Algeria, in 1992, was a dilemma posed to try the credentials of the hardiest democrat anywhere in the world but, most pertinently, her African co-habitants across the Sahara who, in many cases, were then struggling to free themselves from the stranglehold of military dictatorship. That dilemma can be summed up thus: if you believe in democracy, are you not thereby obliged to accept, without discrimination, the fallouts that come with a democratic choice, even if this means the termination of the democratic process itself? This was the crux of the electoral choice that was freely made by the Algerian people. Why indeed should a people not, in effect, redeem Hegel from Karl Marx? They would only be paying Marx back in his own coins, since Marx's boast was that he began with the model of Hegel's schema of history but then turned Hegel on his head. He replaced Hegel's idealism with a materialist basis and the class struggle. Both are agreed on the dialectical process that leads to the fulfillment of history as the emasculation of the state order. Social contradictions are resolved and thus political strife is eliminated. Rulership becomes indistinct from the followership - in one case, through the benevolent embodiment of enlightened rule, in the other, through the eradication of classes.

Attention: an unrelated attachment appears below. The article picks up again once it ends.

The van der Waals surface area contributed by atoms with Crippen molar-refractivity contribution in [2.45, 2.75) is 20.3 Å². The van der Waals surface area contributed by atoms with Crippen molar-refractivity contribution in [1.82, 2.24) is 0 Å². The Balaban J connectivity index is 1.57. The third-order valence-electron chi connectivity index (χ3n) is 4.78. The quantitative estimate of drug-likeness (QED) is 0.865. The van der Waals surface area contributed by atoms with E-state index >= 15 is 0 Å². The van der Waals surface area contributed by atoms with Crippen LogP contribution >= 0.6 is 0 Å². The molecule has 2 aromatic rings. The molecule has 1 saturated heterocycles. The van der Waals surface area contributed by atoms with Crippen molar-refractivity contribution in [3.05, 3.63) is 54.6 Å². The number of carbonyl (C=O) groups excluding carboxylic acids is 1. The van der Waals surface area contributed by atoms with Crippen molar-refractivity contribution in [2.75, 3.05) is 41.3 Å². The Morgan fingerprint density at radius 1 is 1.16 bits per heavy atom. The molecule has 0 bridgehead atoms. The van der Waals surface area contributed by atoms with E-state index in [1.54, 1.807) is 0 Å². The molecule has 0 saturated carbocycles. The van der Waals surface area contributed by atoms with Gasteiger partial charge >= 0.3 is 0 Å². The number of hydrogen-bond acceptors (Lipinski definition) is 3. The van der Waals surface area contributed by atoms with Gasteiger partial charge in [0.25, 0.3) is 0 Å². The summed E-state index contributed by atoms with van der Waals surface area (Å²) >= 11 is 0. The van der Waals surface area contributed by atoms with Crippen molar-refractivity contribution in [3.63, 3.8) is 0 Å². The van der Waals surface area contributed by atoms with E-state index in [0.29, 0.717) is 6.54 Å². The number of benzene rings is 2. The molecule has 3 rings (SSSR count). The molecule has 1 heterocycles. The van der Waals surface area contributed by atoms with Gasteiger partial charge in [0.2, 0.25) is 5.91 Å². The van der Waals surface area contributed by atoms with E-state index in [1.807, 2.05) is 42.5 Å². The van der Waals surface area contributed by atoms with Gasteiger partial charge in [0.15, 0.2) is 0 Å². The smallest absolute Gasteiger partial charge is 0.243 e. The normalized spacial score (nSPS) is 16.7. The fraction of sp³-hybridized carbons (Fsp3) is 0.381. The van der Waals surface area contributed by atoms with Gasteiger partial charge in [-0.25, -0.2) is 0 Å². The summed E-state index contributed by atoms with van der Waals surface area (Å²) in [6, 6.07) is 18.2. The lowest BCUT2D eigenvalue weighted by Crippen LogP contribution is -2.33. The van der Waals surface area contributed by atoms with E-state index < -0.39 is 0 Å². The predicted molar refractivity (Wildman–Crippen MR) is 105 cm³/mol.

Concept of the Chosen

What the Islamic Party of Algeria did was simply to embody Hegel's Historic Will, or Spirit, in the Koran. Ironically, this ought to be regarded as a democratic advance on Hegel, since the process of this annulment of History - whose annunciation was made quite recently by Francis Fukuyama - was reached through popular choice, and the mantle of administrators of the Historic Will has been bestowed on the theocratic class by the electorate itself. Choice remains the bedrock of the democratic process, and if a people have made a choice that eliminates all further necessity for the ritual rounds of choosing, well….that argument appears to have reached its terminal point. History has been fulfilled.